“[She] doesn’t need anybody’s help,” Nelson said. “Mom didn’t come on a visit, mom wasn’t interested in that. It’s Rhea’s thing. And that’s how she’s always been.”

Perhaps that independence stems from experiences that forced Jansen to grow up quickly. 

In high school, she was diagnosed with non-Hodgkin lymphoma, a blood cancer that required her to undergo chemotherapy, which sidelined her for an extended period. 

“[It] was a shock," she said. "I was perfectly healthy until I was 16, and it was a total fluke how we found it."

But she credited much of her resilience to her support system, a group of friends and family that made sure there wasn’t a day her hospital room was empty. Her sisters took time off work to see her, flying to Spokane from Europe, an experience that she said brought them even closer together.

Through group fundraising efforts, the Freeman community and her club team were able to purchase her a wig and lower her medical expenses significantly.

Volleyball returned as quickly as it could. On the day of her last dose of chemotherapy, she was already on the court practicing with her club team. With a million other things on her mind, she learned to lose herself in the game.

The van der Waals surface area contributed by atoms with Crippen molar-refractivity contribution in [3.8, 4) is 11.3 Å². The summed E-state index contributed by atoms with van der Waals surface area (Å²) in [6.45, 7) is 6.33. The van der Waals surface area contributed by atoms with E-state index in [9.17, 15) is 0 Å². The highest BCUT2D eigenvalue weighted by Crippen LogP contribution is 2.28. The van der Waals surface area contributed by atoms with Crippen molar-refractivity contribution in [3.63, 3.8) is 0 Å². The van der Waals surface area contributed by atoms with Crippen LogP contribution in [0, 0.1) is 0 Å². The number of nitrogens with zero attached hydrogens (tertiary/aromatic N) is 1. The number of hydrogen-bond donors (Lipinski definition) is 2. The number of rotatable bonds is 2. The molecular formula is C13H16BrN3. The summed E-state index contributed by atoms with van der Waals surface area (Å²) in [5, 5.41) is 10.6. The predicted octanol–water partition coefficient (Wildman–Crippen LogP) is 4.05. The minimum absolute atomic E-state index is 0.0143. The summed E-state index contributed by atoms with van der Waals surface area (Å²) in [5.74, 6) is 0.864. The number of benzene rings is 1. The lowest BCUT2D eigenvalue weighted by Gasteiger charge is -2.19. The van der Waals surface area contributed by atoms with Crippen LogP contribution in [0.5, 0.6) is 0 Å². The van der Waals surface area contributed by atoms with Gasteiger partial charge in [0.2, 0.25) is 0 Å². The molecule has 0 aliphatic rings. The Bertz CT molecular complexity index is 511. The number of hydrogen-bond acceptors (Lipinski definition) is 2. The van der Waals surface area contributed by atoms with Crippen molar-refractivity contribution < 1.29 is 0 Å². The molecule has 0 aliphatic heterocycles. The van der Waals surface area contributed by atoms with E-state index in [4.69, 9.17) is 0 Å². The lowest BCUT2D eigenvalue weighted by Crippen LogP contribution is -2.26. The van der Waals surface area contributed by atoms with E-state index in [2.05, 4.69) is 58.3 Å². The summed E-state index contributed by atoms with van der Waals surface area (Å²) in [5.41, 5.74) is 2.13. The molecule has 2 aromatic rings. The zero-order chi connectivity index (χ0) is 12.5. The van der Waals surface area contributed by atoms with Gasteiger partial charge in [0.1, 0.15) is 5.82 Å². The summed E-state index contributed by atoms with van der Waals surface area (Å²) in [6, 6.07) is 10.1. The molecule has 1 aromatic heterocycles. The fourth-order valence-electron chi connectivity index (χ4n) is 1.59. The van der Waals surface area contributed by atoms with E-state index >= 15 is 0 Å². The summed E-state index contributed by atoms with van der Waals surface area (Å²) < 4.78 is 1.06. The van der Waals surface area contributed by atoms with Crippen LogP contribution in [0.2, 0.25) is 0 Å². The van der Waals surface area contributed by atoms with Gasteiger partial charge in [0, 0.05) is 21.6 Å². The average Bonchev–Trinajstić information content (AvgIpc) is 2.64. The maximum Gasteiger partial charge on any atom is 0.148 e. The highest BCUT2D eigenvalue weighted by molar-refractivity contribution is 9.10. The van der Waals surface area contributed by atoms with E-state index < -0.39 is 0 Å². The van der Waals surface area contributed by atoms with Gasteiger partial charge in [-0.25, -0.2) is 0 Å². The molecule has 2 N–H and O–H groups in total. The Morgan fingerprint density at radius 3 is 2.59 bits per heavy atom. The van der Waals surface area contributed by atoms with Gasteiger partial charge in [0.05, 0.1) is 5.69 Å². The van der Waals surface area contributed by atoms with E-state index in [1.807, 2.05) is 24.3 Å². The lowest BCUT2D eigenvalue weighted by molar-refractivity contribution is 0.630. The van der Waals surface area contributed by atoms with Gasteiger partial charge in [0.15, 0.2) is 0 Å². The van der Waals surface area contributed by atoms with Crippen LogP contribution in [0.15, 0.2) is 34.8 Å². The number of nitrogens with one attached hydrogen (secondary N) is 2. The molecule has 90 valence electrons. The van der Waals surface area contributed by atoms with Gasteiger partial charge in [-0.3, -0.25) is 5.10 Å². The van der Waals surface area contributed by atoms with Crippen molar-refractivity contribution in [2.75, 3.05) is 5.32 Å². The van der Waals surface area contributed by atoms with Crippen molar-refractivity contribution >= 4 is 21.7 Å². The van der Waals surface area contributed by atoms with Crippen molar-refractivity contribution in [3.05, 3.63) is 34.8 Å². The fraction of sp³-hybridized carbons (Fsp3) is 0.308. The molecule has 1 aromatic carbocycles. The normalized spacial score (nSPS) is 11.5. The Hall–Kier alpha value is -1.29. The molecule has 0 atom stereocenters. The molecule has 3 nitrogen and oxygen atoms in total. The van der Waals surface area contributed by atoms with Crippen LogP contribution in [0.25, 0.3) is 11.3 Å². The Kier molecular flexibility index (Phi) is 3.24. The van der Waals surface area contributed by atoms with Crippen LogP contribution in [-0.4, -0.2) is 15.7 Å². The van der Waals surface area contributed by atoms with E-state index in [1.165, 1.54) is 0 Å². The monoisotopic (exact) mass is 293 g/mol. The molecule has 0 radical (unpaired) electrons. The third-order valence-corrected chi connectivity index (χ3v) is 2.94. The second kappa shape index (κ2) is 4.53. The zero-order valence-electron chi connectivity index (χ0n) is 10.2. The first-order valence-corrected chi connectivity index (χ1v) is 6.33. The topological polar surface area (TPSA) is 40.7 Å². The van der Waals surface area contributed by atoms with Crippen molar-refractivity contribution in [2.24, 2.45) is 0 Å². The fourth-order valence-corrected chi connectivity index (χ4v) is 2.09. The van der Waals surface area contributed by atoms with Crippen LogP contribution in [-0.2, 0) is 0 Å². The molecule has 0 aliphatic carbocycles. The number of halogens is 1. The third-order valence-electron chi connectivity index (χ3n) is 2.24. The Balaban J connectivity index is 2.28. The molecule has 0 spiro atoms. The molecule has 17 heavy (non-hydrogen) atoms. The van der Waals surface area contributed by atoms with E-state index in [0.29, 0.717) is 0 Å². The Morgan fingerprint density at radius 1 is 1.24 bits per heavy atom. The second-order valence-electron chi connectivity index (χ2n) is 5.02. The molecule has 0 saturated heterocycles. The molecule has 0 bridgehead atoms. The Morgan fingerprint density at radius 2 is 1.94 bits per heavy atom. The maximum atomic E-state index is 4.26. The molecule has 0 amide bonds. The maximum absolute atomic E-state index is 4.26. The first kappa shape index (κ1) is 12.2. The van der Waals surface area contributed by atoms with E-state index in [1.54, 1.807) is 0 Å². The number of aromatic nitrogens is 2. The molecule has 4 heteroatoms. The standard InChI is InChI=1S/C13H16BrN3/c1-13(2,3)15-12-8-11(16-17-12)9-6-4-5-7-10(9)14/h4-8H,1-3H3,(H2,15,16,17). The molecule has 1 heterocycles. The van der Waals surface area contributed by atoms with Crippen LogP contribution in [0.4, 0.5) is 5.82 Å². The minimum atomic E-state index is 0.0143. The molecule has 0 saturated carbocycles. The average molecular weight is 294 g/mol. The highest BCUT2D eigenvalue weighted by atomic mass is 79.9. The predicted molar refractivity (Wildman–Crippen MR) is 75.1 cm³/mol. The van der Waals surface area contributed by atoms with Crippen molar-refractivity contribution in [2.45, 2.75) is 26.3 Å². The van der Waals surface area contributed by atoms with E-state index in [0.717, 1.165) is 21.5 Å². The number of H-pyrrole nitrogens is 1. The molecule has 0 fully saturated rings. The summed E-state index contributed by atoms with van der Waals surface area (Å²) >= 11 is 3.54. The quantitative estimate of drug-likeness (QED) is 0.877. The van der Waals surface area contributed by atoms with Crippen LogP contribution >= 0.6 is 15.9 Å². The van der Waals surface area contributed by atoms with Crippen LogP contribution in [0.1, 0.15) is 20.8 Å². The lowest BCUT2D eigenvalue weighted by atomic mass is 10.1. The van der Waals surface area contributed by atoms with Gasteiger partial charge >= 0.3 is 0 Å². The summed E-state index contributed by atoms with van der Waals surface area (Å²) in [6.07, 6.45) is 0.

“I remember just being like, ‘Wow, I feel normal again. I forget that I don’t have hair, that I have this port in my arm right now and I have to be on so many medications and all this,’” she said. “For three hours, I forget about everything else: my back, my illnesses, school and stress.”

Three weeks later, she was playing in the national tournament, still without hair from the radiation. The looks from strangers didn’t matter to her. What mattered was volleyball, something she doesn’t take for granted anymore.